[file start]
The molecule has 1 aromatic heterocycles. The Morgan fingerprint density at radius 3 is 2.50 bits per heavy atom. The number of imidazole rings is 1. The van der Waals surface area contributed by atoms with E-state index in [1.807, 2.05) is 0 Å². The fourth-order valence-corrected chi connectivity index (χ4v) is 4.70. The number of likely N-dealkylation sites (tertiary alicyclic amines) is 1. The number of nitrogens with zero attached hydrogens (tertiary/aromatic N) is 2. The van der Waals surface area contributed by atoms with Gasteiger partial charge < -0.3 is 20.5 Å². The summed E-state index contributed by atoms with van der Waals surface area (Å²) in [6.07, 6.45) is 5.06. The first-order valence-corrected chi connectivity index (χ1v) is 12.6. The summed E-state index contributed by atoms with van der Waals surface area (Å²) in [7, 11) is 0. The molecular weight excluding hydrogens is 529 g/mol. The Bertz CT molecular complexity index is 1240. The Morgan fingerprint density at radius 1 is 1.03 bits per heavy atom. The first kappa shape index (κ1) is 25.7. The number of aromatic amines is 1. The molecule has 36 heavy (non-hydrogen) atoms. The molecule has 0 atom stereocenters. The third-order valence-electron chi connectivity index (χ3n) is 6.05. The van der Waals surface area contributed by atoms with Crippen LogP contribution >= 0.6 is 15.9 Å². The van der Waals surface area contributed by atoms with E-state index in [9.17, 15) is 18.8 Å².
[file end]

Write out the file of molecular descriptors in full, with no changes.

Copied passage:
The molecule has 1 aromatic heterocycles. The Morgan fingerprint density at radius 3 is 2.50 bits per heavy atom. The number of imidazole rings is 1. The van der Waals surface area contributed by atoms with E-state index in [1.807, 2.05) is 0 Å². The fourth-order valence-corrected chi connectivity index (χ4v) is 4.70. The number of likely N-dealkylation sites (tertiary alicyclic amines) is 1. The number of nitrogens with zero attached hydrogens (tertiary/aromatic N) is 2. The van der Waals surface area contributed by atoms with Gasteiger partial charge < -0.3 is 20.5 Å². The summed E-state index contributed by atoms with van der Waals surface area (Å²) in [6.07, 6.45) is 5.06. The first-order valence-corrected chi connectivity index (χ1v) is 12.6. The summed E-state index contributed by atoms with van der Waals surface area (Å²) in [7, 11) is 0. The molecular weight excluding hydrogens is 529 g/mol. The Bertz CT molecular complexity index is 1240. The Morgan fingerprint density at radius 1 is 1.03 bits per heavy atom. The first kappa shape index (κ1) is 25.7. The number of aromatic amines is 1. The molecule has 36 heavy (non-hydrogen) atoms. The molecule has 0 atom stereocenters. The third-order valence-electron chi connectivity index (χ3n) is 6.05. The van der Waals surface area contributed by atoms with Crippen LogP contribution >= 0.6 is 15.9 Å². The van der Waals surface area contributed by atoms with E-state index in [9.17, 15) is 18.8 Å².